I am all for folks voicing their opinions, but when did free speech turn into a free-for-all?
I am not speaking about the so-called "fake news" phenomenon reflecting the political bent of an individual news outlet.
I am speaking about the nasty tenor of public discourse, especially the unedited blogs — especially the "Catholic" blogs — that spew all sorts of nonsense around the globe.
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Let me explain. As CNN television commentator Chris Cuomo said not long ago: "The situation out there is so ugly. … People are out to get you whether whatever is being said is true or not."
I'm sure the same sentiment appears somewhere in the Bible.
The fact is, bloggers increasingly disrespect their targets, from Pope Francis to the town councilman to the girl next door. Everyone is fair game for self-appointed experts.
Further, understandings of libel and slander float in an amnesiac fog. No one remembers what they are anymore.
For the record, slander is a spoken lie; libel is a published lie.
Short of libel, there are too many negative commentators who dislike anything Pope Francis does.
Witness the wedding on the airplane in Peru. A civilly married couple, both airline stewards, asked for the pope's blessing. He asked if they were married. Yes, they answered. But on their wedding day in 2010, the church building collapsed and they ended up with a civil marriage. After asking a few questions and rounding up the requisite witnesses, the pope performed a marriage ceremony — technically a convalidation — right then and there. A cardinal hand-wrote a wedding certificate and all signed it. Everybody on the plane was very happy.
Of course, once word got out, the blogosphere exploded and the usual suspects began waiving their Code of Canon Law books, pointing to one or another jot or tittle.
The point well made by the Holy Father at 36,000 feet is that Catholics — especially Catholics in civil marriages — should be married in Catholic ceremonies. The negative bloggers, bent on finding something wrong in everything the pope does or says, objected strongly. These included self-appointed marriage experts, few (if any) of whom hold diocesan judicial appointments.
These naysaying electronic equivalents of the town gossip spread distrust and hatred over a perfectly simple fact: A priest met a couple who wanted their marriage (eight years, two children) blessed.
Why are these so-called "Catholic" bloggers so negative? More, why is anyone listening to them?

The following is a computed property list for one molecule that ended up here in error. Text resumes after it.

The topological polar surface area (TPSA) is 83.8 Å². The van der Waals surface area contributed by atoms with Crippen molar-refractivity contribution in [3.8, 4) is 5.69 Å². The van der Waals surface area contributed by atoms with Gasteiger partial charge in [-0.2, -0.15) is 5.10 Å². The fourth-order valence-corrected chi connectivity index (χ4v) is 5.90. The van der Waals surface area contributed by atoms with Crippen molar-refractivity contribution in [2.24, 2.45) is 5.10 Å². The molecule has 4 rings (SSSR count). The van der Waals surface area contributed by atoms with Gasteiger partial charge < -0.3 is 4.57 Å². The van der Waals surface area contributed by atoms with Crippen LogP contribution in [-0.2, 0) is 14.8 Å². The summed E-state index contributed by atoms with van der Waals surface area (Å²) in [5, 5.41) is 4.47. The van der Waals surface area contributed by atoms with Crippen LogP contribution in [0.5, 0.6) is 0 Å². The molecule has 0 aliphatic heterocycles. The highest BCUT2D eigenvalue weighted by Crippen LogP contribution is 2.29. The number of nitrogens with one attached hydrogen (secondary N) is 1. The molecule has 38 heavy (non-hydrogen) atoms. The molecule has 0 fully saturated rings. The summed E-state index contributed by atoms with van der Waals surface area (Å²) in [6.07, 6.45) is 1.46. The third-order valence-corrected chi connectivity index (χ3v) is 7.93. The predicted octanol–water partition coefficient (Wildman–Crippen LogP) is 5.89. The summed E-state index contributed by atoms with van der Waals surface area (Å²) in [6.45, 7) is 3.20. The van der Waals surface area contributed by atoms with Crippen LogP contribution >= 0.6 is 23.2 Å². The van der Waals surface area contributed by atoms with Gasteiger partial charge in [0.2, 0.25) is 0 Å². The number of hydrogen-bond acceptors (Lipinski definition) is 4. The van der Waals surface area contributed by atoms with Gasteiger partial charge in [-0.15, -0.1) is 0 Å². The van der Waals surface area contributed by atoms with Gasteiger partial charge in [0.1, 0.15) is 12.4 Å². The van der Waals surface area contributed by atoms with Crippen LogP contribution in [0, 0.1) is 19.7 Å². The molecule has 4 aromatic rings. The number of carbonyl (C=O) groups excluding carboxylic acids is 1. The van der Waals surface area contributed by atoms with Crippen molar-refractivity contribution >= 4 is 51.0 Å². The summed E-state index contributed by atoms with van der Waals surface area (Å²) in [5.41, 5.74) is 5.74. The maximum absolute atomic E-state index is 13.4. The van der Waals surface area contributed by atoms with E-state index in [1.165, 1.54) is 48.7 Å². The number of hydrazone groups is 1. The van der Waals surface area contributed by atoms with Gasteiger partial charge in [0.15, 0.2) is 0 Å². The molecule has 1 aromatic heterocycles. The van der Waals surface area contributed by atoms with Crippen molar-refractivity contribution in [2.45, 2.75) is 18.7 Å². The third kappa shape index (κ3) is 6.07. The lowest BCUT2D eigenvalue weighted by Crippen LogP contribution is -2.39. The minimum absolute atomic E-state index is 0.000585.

Is it because their nasty opinions are in print? Once was, words were hard to get published. In fact, it still is hard to be published by reputable outlets. Therein lies the rub. Reputable outlets are being pushed off both stage and screen by self-publishing (and often self-aggrandizing) individuals with more time than training.
Today, upwards of 30 million bloggers spew unedited musings without benefit of fact checkers or editors or publishers who actually attended journalism school. They create fact from their own opinion and gain followers through their negativity.
Nearly two years ago, Basilian Fr. Thomas Rosica, CEO of the Canadian Salt & Light Catholic Media Foundation, said "Catholic" bloggers had turned their corner of the internet into a "cesspool of hatred." There were about 2,500 "Catholic" blogs then — blogs by clergy and religious — no one knows for sure how many are out there now. Granted they are not all nasty or founded in fantasy. But some of them are. And they repeatedly attack the Holy Father.
One interesting fact that does not seem to be on the radars of the U.S. Conference of Catholic Bishops and other episcopal conferences: Clerics need permission to publish or speak in their own dioceses or in others. Bloggers cross diocesan territories. In theory at least, the cleric speaks for the bishop, and with the permission of the bishop in whose territory he speaks or publishes. With blogs, the territories are unlimited. So, one might argue that when a blogging cleric disrespects the Holy Father, he is doing so on behalf of his own bishop and with the permission of the rest of the bishops.
Something to think about.
[Phyllis Zagano is senior research associate-in-residence at Hofstra University in Hempstead, N.Y. Her books include Sacred Silence: Daily Meditations for Lent and In the Image of Christ: Essays on Being Catholic and Female.]
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